Antireligious governmental policies oppressed Russians for decades; but, judging by the Moscow Film Festival winner, “The Island,” Orthodox Christianity animated their cultural imagination. The film opens with an obscure naval encounter in Northern Russia during the Second World War. The moral ambiguity – inherent in the fog of war – launches the main character, Anatoly, into an odyssey of faith and forgiveness. After a near-death experience, Anatoly awakens on a desolate island beach and finds solace among the members of an Orthodox monastic community. Told with humor and parable, the story follows Anatoly – now a priest – in daily interactions with fellow monks and visiting believers. The heart-rending disorientation of his youthful military experience evolves into the gifts of healing and spiritual direction. In a recent Year of Faith reflection, Fr. Carl Vacek, T.O.R., referred to the Second Vatican Council’s “Constitution on the Sacred Liturgy;” and spoke about the reorientation of living sacramental lives. In the film, Anatoly prays continually and allows the Holy Spirit to transform him into a visible sign of our Risen Lord. This 112 minute DVD is presented in Russian with English subtitles. Mature content limits the audience to high school and adult viewers. Order “The Island” from the Media Resource Center by email to firstname.lastname@example.org or call Dan Hardester or Diane Gallagher@ 407-246-4895 (or 4897) for assistance. (Dan Hardester serves as Secretary of the Evangelization Secretariat and Director of the Media Center.)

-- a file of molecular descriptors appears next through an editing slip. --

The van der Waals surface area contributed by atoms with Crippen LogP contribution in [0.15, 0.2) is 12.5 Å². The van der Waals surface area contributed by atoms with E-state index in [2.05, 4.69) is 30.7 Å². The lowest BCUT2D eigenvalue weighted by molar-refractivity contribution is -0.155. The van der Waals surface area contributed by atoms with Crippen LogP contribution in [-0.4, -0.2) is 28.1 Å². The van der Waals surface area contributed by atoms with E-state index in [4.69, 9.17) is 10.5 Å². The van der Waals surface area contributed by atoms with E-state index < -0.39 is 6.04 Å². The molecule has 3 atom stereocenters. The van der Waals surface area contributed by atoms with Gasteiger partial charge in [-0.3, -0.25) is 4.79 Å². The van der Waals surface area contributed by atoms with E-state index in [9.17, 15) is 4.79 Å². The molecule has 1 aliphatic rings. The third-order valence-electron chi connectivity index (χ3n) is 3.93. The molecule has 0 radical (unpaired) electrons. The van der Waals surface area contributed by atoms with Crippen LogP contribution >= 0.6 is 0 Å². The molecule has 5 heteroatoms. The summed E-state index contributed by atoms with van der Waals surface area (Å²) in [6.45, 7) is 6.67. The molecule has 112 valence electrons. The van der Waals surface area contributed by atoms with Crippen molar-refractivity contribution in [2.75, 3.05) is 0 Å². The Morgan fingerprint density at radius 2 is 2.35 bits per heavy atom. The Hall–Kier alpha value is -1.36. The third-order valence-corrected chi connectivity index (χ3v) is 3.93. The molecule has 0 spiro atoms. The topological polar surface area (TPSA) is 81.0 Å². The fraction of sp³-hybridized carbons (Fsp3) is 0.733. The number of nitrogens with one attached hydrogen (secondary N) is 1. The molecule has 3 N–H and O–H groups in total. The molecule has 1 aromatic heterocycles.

Antireligious governmental policies oppressed Russians for decades; but, judging by the Moscow Film Festival winner, “The Island,” Orthodox Christianity animated their cultural imagination.